The Young and Successful

The Young and Successful

By Timothy Bamwita, Uganda:

It is arguably said: hydrogen and stupidity are the most common and freely available elements roving over mother earth, regardless of your location: whether in the more liberal Americas or strict Islamic Asia, you will surely collide with both. In my opinion, of course the latter stands far unrivaled and more available an element than the former. In the past, before I set out to the desert in search of greener pastures, my friends and I were not any different from the ancient Greeks. The ancient Greeks are known to have had celebrations and festivities spanning for weeks. To crown it all, they often dug vomit-arias to store their puke for the overly fed. How ludicrous could that entire specter have been! Like I said, we were not quite different: except for the formidable vomit-arias that survived being initiated especially at the acme of our usual weekend merriments; some of which involuntarily spiraled into the new week. I recall quite how jargons like: It is going to be bloody; young and successful, let's go hooting and many other zany expressions you associate with a horde of beer thirsty chaps were born.

But as the Economic turmoil set in, modesty dictated that we make ourselves less available in beer halls and concentrate more on overcoming the recession. This meant focusing on our different occupations and sharpening our business acumen as a group. Our weekends degenerated into a series of meetings (at a point they were more than Microsoft's) as we tirelessly planned against the evil of poverty. In many instances, we registered success. However, as they say “to err is human”, the group was no exception either. In our social mathematics, we forgot to deal with the variable called Lifestyle. In our separate ways, we carried on our partying individually without the team. Certainly it was less “bloody” but the encounters at such lonesome partying meant you break the news of a possible arrival of a “better-half” so as not to get the team off guard or worse still, collide with a team mate. So intersections were surely unheard of, unless otherwise.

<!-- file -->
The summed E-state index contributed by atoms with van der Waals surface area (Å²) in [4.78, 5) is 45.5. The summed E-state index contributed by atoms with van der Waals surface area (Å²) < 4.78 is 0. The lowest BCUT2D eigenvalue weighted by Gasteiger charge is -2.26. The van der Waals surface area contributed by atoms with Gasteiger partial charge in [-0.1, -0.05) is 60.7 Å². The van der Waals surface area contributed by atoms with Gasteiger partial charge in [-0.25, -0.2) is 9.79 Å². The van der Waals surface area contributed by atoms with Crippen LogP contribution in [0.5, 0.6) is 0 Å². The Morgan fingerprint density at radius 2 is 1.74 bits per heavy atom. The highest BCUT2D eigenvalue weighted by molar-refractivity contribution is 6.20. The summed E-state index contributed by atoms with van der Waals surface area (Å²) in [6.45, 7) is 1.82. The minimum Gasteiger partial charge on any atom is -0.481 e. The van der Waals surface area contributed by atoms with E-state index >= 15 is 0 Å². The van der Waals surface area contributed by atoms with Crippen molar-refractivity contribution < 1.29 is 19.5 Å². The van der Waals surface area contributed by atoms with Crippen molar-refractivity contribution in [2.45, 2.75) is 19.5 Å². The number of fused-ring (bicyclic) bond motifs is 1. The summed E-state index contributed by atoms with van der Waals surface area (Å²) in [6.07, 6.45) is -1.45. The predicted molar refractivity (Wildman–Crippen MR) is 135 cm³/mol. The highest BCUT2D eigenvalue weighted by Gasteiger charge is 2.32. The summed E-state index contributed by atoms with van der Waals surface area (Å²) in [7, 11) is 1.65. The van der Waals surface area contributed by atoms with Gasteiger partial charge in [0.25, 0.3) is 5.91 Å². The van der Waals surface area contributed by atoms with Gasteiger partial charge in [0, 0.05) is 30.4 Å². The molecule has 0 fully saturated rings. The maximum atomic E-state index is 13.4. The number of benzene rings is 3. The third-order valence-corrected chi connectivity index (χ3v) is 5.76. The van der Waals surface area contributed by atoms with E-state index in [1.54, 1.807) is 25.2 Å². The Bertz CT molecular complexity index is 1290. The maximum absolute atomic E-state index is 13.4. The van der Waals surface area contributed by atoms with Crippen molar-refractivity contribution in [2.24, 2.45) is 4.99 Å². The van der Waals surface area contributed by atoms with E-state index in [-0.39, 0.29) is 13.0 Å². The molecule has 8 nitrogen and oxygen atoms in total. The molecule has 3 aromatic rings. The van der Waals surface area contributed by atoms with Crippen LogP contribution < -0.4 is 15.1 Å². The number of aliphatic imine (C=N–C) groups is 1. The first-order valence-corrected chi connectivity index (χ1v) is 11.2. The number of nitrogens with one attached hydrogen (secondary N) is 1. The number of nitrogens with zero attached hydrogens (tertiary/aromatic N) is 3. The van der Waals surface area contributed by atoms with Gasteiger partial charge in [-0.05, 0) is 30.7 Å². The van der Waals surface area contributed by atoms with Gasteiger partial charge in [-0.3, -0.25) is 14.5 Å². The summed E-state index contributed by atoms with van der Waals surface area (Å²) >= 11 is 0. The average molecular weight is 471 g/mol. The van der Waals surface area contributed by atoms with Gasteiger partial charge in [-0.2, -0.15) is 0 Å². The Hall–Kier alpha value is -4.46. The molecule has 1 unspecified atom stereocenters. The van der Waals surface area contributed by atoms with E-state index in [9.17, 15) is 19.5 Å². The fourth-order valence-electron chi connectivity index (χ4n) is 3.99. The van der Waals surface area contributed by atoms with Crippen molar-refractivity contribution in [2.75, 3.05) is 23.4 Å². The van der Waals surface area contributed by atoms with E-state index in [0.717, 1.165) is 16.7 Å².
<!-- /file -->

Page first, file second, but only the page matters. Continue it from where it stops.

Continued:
I must note that many-a-time at the regular meetings, we realized that we had less interaction about our personal lives and we were drifting apart save for our business comradeship. As usual, the meetings were held at our homes or places more convenient and easily accessible. At our homes, hospitality meant providing lunch and a beverage (usually beer) to wash the sumptuous meal down the throat. And in the “convenient” places (which meant bars- usually Club Five, Makerere); placing an order of porridge called for sheer public ridicule. So from a bottle to several, we often left with our heads bent and feet heavy. I wonder how we almost managed to convince God not to lead us into temptation let alone delivering us from evil; for we were just waltzing with the devil. We seemed to grow more comfortable with the fact that less had changed about our lifestyles much as we had initially openly vowed to. I recall, we collectively agreed to drive less fancy cars for their economy on fuel and general maintenance but we all seemed to like and appreciate the finer things life offered. It was like tearing a part of you from oneself! Invariably, the lifestyle ate into our diminutive savings as we quietly pledged to God to reduce our misdeeds whilst asking for his benign guidance. It indeed called for divine intervention. Some were seen to succeed at it with a series of backslides while others just didn't try at all.

So when life threw lemons at us, we took hard decisions and squeezed them on ourselves; forcefully awakening us and throwing us in different parts of the country and world; to places more fruitful at career development vis-à-vis financial prowess. Looking back now, our comradeship is stronger despite the distance and the fact that we miss each others' company. I know of nobody who has not revised his lifestyle and I am envisaged to think that the hydrogen in the beer and stupidity out of a drunken stupor often times clouded our judgment. Everything is done reservedly!

Founder and Editor in Chief of the Readers Cafe Africa

Comment (1)

  • Emma

    ......................No intersections unless otherwise!!!!!!!!!!!. If this were a confession and I were the priest I would be asking for details but not today. Good read

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